Stagflation Concerns Split Wall Street as US Economy Slows

By Andrew Moran
Andrew Moran
Andrew Moran
Andrew Moran covers business, economics, and finance. He has been a writer and reporter for more than a decade in Toronto, with bylines on Liberty Nation, Digital Journal, and Career Addict. He is also the author of "The War on Cash."
November 2, 2021 Updated: November 3, 2021

News Analysis

Wall Street is split on the U.S. economy possibly facing the threat of stagflation in the post-pandemic recovery.

Stagflation—a trifecta of slowing economic growth, rising inflation, and high unemployment—is the talk of the finance industry. Goldman Sachs analysts recently revealed that stagflation is “the most common word in client conversation.” The widespread discussions come as slowing economic data, surging inflation, an escalating supply chain crisis, and intensifying energy woes dominate business headlines.

Bank of America Global Research recently declared that “stagflation is here,” while Jean Boivin, head of the BlackRock Investment Institute, expects growth to accelerate as tighter inventories ease.

“The inflation pressures we expected are here. This is not stagflation, and we remain pro-risk,” he wrote in a weekly commentary report (pdf) last month.

Market analysts are combing through the data to determine the trajectory of the U.S. economy over the next 12 months.

Epoch Times Photo
A family shops for toys at a Target store in Houston, on Oct. 25, 2021. (Brandon Bell/Getty Images)

A Look at the Latest Numbers

The IHS Markit manufacturing purchasing managers’ index (PMI) declined to 58.4 in October, from 60.7 in September—anything above 50 indicates expansion. The reading fell short of market estimates of 59.2.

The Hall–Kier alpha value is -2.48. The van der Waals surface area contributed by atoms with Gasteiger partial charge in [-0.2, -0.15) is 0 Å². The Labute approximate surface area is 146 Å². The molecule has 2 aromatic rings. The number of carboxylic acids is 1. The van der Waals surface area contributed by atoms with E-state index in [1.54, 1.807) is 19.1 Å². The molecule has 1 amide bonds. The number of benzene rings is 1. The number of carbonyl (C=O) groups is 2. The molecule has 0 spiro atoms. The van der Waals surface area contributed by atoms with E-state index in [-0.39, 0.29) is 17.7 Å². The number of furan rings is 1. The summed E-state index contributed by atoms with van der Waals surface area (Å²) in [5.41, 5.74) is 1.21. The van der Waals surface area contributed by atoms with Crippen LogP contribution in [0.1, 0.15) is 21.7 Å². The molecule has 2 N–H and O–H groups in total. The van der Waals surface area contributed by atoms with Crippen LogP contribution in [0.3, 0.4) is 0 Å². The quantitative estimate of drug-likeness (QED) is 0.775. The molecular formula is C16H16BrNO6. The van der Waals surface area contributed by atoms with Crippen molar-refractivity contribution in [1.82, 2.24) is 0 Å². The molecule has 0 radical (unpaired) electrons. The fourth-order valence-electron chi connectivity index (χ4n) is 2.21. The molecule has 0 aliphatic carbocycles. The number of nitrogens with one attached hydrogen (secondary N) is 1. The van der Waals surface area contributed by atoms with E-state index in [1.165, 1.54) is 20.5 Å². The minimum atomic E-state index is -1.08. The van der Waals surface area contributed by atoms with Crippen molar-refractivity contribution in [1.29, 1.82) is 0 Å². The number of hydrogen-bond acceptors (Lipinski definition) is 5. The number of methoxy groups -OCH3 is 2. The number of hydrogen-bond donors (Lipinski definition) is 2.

The Institute of Supply Management’s (ISM) manufacturing PMI slipped to 60.8 last month from 61.1 in the previous month. It came in slightly higher than the median forecast of 60.5. Employment and prices increased while new orders contracted.

According to the U.S. Census Bureau, construction spending tumbled 0.5 percent in September, the first monthly contraction since February. In addition, spending on manufacturing, utilities, health care, and public construction fell from August.

This comes after the Bureau of Economic Analysis (BEA) confirmed that the gross domestic product expanded at an annualized rate of 2 percent in the third quarter, below economists’ projections of 2.7 percent. This was also down from the 6.7 percent growth in the second quarter.

The Bureau of Labor Statistics will release its October non-farm payrolls data this week. The market is penciling in a gain of 450,000 new jobs and an unemployment rate of 4.7 percent.

What Does the Market See Ahead?

Goldman Sachs recently slashed its U.S. gross domestic product growth targets to 5.6 percent for 2021 and 4 percent for 2022, down from previous estimates of 5.7 percent and 4.4 percent, respectively.

The financial institution also cut its quarterly economic growth projections: 4.5 percent in the fourth quarter of 2021 and the first quarter of 2022, 4 percent in the second quarter, and 3 percent in the third quarter. However, Goldman Sachs analysts raised their fourth-quarter forecast to 1.75 percent.

A survey from BofA Global Research revealed in September that the number of fund managers who anticipated stagflation jumped 14 percentage points in October to a nine-year high.

The November IBD/TIPP Poll Economic Optimism Index slumped 2.9 points to a six-year low of 43.9. The consumer confidence survey is a composite of three significant components: short-term prospects of the economy, the outlook of personal finances, and sentiment of how well the government’s economic policies are working.

But not everyone is worried, with some economists calling for growth to “re-accelerate” in the October-to-December period.

“Delta is the biggest reason why we have this noticeable deceleration,” Ryan Sweet, a senior economist at Moody’s Analytics in West Chester, Pennsylvania, said in an interview with Reuters. “We’re going to see growth re-accelerate in the fourth quarter and the first half of next year as the effect of the Delta variant begins to wane. It doesn’t mean that we won’t have future waves of COVID, but with each passing wave, the economic costs continue to diminish.”